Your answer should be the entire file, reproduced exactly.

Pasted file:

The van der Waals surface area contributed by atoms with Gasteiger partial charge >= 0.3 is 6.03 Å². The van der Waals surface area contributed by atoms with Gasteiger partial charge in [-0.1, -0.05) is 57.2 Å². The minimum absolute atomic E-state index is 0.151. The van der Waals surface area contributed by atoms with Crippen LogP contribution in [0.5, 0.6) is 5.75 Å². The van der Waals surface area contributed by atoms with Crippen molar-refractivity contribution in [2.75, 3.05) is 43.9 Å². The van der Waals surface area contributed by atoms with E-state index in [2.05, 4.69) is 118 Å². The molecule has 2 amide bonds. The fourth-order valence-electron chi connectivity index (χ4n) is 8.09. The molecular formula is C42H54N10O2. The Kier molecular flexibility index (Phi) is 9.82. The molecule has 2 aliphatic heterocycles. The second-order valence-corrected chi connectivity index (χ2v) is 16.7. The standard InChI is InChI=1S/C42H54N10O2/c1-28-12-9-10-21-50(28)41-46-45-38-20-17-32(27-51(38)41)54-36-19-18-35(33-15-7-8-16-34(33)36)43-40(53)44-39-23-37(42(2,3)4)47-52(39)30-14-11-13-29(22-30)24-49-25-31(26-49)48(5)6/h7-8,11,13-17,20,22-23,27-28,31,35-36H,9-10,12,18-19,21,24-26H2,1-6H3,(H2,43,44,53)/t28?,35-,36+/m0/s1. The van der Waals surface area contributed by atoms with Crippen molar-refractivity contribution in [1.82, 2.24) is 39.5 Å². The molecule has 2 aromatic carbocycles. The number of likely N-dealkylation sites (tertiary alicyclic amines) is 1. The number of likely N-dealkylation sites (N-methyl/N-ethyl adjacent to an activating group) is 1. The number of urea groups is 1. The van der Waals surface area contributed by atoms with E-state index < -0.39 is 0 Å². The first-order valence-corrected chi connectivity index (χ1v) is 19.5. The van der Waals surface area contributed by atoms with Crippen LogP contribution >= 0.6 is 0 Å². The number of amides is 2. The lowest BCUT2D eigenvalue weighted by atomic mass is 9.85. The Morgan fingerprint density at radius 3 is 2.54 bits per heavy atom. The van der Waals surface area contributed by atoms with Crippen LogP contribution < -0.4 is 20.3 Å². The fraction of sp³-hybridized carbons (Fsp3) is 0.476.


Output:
The van der Waals surface area contributed by atoms with Gasteiger partial charge >= 0.3 is 6.03 Å². The van der Waals surface area contributed by atoms with Gasteiger partial charge in [-0.1, -0.05) is 57.2 Å². The minimum absolute atomic E-state index is 0.151. The van der Waals surface area contributed by atoms with Crippen LogP contribution in [0.5, 0.6) is 5.75 Å². The van der Waals surface area contributed by atoms with Crippen molar-refractivity contribution in [2.75, 3.05) is 43.9 Å². The van der Waals surface area contributed by atoms with E-state index in [2.05, 4.69) is 118 Å². The molecule has 2 amide bonds. The fourth-order valence-electron chi connectivity index (χ4n) is 8.09. The molecular formula is C42H54N10O2. The Kier molecular flexibility index (Phi) is 9.82. The molecule has 2 aliphatic heterocycles. The second-order valence-corrected chi connectivity index (χ2v) is 16.7. The standard InChI is InChI=1S/C42H54N10O2/c1-28-12-9-10-21-50(28)41-46-45-38-20-17-32(27-51(38)41)54-36-19-18-35(33-15-7-8-16-34(33)36)43-40(53)44-39-23-37(42(2,3)4)47-52(39)30-14-11-13-29(22-30)24-49-25-31(26-49)48(5)6/h7-8,11,13-17,20,22-23,27-28,31,35-36H,9-10,12,18-19,21,24-26H2,1-6H3,(H2,43,44,53)/t28?,35-,36+/m0/s1. The van der Waals surface area contributed by atoms with Crippen molar-refractivity contribution in [1.82, 2.24) is 39.5 Å². The molecule has 2 aromatic carbocycles. The number of likely N-dealkylation sites (tertiary alicyclic amines) is 1. The number of likely N-dealkylation sites (N-methyl/N-ethyl adjacent to an activating group) is 1. The number of urea groups is 1. The van der Waals surface area contributed by atoms with E-state index < -0.39 is 0 Å². The first-order valence-corrected chi connectivity index (χ1v) is 19.5. The van der Waals surface area contributed by atoms with Crippen LogP contribution >= 0.6 is 0 Å². The number of amides is 2. The lowest BCUT2D eigenvalue weighted by atomic mass is 9.85. The Morgan fingerprint density at radius 3 is 2.54 bits per heavy atom. The van der Waals surface area contributed by atoms with Crippen LogP contribution < -0.4 is 20.3 Å². The fraction of sp³-hybridized carbons (Fsp3) is 0.476.